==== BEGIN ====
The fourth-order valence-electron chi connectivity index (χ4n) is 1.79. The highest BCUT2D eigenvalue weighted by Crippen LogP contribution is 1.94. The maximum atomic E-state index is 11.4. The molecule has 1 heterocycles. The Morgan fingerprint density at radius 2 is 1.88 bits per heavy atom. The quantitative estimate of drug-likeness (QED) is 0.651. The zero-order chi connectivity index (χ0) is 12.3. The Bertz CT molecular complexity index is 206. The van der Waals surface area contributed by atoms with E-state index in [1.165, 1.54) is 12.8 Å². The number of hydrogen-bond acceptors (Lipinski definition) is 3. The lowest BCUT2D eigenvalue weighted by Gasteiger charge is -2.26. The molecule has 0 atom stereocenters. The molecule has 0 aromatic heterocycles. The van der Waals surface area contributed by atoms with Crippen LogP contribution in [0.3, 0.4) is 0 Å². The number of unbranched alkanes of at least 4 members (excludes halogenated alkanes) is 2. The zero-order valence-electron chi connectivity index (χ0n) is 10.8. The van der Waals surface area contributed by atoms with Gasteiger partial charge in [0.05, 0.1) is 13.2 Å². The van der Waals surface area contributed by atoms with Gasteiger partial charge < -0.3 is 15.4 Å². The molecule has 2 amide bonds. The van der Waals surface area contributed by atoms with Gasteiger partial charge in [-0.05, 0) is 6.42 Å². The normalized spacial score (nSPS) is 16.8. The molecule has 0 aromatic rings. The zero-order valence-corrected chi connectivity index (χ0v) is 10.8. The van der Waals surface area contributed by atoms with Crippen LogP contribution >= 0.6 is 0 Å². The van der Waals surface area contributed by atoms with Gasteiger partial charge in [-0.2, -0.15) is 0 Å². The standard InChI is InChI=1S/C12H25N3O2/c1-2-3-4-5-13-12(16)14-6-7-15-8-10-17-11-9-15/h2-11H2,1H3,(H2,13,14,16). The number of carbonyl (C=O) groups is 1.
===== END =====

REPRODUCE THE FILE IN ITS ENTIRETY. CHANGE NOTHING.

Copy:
The fourth-order valence-electron chi connectivity index (χ4n) is 1.79. The highest BCUT2D eigenvalue weighted by Crippen LogP contribution is 1.94. The maximum atomic E-state index is 11.4. The molecule has 1 heterocycles. The Morgan fingerprint density at radius 2 is 1.88 bits per heavy atom. The quantitative estimate of drug-likeness (QED) is 0.651. The zero-order chi connectivity index (χ0) is 12.3. The Bertz CT molecular complexity index is 206. The van der Waals surface area contributed by atoms with E-state index in [1.165, 1.54) is 12.8 Å². The number of hydrogen-bond acceptors (Lipinski definition) is 3. The lowest BCUT2D eigenvalue weighted by Gasteiger charge is -2.26. The molecule has 0 atom stereocenters. The molecule has 0 aromatic heterocycles. The van der Waals surface area contributed by atoms with Crippen LogP contribution in [0.3, 0.4) is 0 Å². The number of unbranched alkanes of at least 4 members (excludes halogenated alkanes) is 2. The zero-order valence-electron chi connectivity index (χ0n) is 10.8. The van der Waals surface area contributed by atoms with Gasteiger partial charge in [0.05, 0.1) is 13.2 Å². The van der Waals surface area contributed by atoms with Gasteiger partial charge < -0.3 is 15.4 Å². The molecule has 2 amide bonds. The van der Waals surface area contributed by atoms with Gasteiger partial charge in [-0.05, 0) is 6.42 Å². The normalized spacial score (nSPS) is 16.8. The molecule has 0 aromatic rings. The zero-order valence-corrected chi connectivity index (χ0v) is 10.8. The van der Waals surface area contributed by atoms with Crippen LogP contribution >= 0.6 is 0 Å². The van der Waals surface area contributed by atoms with Gasteiger partial charge in [-0.2, -0.15) is 0 Å². The standard InChI is InChI=1S/C12H25N3O2/c1-2-3-4-5-13-12(16)14-6-7-15-8-10-17-11-9-15/h2-11H2,1H3,(H2,13,14,16). The number of carbonyl (C=O) groups is 1.